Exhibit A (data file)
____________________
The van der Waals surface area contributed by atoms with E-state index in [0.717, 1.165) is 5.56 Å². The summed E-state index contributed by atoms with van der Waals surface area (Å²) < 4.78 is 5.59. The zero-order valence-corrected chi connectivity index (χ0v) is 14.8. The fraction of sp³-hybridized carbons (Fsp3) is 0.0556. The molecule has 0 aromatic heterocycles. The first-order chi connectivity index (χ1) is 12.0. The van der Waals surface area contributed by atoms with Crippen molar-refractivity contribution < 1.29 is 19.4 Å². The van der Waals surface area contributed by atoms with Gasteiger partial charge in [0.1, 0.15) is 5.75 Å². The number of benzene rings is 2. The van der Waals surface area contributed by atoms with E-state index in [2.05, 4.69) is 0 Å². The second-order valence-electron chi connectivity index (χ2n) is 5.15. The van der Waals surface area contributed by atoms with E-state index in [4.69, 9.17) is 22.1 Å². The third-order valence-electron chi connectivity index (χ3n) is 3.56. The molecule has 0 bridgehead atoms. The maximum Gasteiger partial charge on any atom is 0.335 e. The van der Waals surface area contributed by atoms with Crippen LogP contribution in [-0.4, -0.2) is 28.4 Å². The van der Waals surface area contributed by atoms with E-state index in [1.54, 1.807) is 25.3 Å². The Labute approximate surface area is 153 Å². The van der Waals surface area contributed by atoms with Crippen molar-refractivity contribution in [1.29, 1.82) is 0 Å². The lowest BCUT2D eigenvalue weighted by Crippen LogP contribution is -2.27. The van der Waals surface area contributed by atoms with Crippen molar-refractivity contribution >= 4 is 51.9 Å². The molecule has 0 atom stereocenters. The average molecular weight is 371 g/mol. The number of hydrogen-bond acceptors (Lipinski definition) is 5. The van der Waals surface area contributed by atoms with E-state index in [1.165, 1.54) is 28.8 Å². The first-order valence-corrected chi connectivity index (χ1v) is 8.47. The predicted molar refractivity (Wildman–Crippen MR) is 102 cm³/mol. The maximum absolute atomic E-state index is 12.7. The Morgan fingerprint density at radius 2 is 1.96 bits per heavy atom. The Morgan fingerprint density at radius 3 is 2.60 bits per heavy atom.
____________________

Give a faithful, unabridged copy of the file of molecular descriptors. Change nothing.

The van der Waals surface area contributed by atoms with E-state index in [0.717, 1.165) is 5.56 Å². The summed E-state index contributed by atoms with van der Waals surface area (Å²) < 4.78 is 5.59. The zero-order valence-corrected chi connectivity index (χ0v) is 14.8. The fraction of sp³-hybridized carbons (Fsp3) is 0.0556. The molecule has 0 aromatic heterocycles. The first-order chi connectivity index (χ1) is 12.0. The van der Waals surface area contributed by atoms with Crippen molar-refractivity contribution < 1.29 is 19.4 Å². The van der Waals surface area contributed by atoms with Gasteiger partial charge in [0.1, 0.15) is 5.75 Å². The number of benzene rings is 2. The van der Waals surface area contributed by atoms with E-state index in [2.05, 4.69) is 0 Å². The second-order valence-electron chi connectivity index (χ2n) is 5.15. The van der Waals surface area contributed by atoms with E-state index in [4.69, 9.17) is 22.1 Å². The third-order valence-electron chi connectivity index (χ3n) is 3.56. The molecule has 0 bridgehead atoms. The maximum Gasteiger partial charge on any atom is 0.335 e. The van der Waals surface area contributed by atoms with Crippen LogP contribution in [-0.4, -0.2) is 28.4 Å². The van der Waals surface area contributed by atoms with E-state index in [1.54, 1.807) is 25.3 Å². The Labute approximate surface area is 153 Å². The van der Waals surface area contributed by atoms with Crippen molar-refractivity contribution in [1.29, 1.82) is 0 Å². The lowest BCUT2D eigenvalue weighted by Crippen LogP contribution is -2.27. The van der Waals surface area contributed by atoms with Crippen molar-refractivity contribution >= 4 is 51.9 Å². The molecule has 0 atom stereocenters. The average molecular weight is 371 g/mol. The number of hydrogen-bond acceptors (Lipinski definition) is 5. The van der Waals surface area contributed by atoms with E-state index in [1.165, 1.54) is 28.8 Å². The first-order valence-corrected chi connectivity index (χ1v) is 8.47. The predicted molar refractivity (Wildman–Crippen MR) is 102 cm³/mol. The maximum absolute atomic E-state index is 12.7. The Morgan fingerprint density at radius 2 is 1.96 bits per heavy atom. The Morgan fingerprint density at radius 3 is 2.60 bits per heavy atom.